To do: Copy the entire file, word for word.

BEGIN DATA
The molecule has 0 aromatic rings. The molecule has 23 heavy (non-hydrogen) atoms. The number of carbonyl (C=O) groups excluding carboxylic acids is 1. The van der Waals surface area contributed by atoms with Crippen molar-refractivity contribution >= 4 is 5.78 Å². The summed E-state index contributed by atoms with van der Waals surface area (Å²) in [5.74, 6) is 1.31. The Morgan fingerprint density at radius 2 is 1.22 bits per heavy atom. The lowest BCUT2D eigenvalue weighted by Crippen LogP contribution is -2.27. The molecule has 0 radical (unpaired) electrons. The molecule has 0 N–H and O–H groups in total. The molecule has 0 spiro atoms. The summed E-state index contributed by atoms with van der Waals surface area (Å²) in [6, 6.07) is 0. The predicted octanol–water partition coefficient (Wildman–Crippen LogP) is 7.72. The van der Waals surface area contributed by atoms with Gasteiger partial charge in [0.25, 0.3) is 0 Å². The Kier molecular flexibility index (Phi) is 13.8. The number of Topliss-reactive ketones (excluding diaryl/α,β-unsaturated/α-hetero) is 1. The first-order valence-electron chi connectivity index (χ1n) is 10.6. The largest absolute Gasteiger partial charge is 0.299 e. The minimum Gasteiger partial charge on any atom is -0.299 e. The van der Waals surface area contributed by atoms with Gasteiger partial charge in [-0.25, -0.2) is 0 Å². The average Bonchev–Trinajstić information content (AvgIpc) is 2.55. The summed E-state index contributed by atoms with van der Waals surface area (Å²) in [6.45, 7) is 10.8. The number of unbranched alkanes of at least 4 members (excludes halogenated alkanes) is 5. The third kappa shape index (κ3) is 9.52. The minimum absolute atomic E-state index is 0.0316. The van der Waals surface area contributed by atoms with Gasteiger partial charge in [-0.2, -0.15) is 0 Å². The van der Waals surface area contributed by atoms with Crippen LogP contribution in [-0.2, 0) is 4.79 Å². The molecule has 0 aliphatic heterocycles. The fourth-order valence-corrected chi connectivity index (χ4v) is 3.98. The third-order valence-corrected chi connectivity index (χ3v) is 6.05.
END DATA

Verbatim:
The molecule has 0 aromatic rings. The molecule has 23 heavy (non-hydrogen) atoms. The number of carbonyl (C=O) groups excluding carboxylic acids is 1. The van der Waals surface area contributed by atoms with Crippen molar-refractivity contribution >= 4 is 5.78 Å². The summed E-state index contributed by atoms with van der Waals surface area (Å²) in [5.74, 6) is 1.31. The Morgan fingerprint density at radius 2 is 1.22 bits per heavy atom. The lowest BCUT2D eigenvalue weighted by Crippen LogP contribution is -2.27. The molecule has 0 radical (unpaired) electrons. The molecule has 0 N–H and O–H groups in total. The molecule has 0 spiro atoms. The summed E-state index contributed by atoms with van der Waals surface area (Å²) in [6, 6.07) is 0. The predicted octanol–water partition coefficient (Wildman–Crippen LogP) is 7.72. The van der Waals surface area contributed by atoms with Gasteiger partial charge in [0.25, 0.3) is 0 Å². The Kier molecular flexibility index (Phi) is 13.8. The number of Topliss-reactive ketones (excluding diaryl/α,β-unsaturated/α-hetero) is 1. The first-order valence-electron chi connectivity index (χ1n) is 10.6. The largest absolute Gasteiger partial charge is 0.299 e. The minimum Gasteiger partial charge on any atom is -0.299 e. The van der Waals surface area contributed by atoms with Gasteiger partial charge in [-0.25, -0.2) is 0 Å². The average Bonchev–Trinajstić information content (AvgIpc) is 2.55. The summed E-state index contributed by atoms with van der Waals surface area (Å²) in [6.45, 7) is 10.8. The number of unbranched alkanes of at least 4 members (excludes halogenated alkanes) is 5. The third kappa shape index (κ3) is 9.52. The minimum absolute atomic E-state index is 0.0316. The van der Waals surface area contributed by atoms with Gasteiger partial charge in [-0.2, -0.15) is 0 Å². The van der Waals surface area contributed by atoms with Crippen LogP contribution in [-0.2, 0) is 4.79 Å². The molecule has 0 aliphatic heterocycles. The fourth-order valence-corrected chi connectivity index (χ4v) is 3.98. The third-order valence-corrected chi connectivity index (χ3v) is 6.05.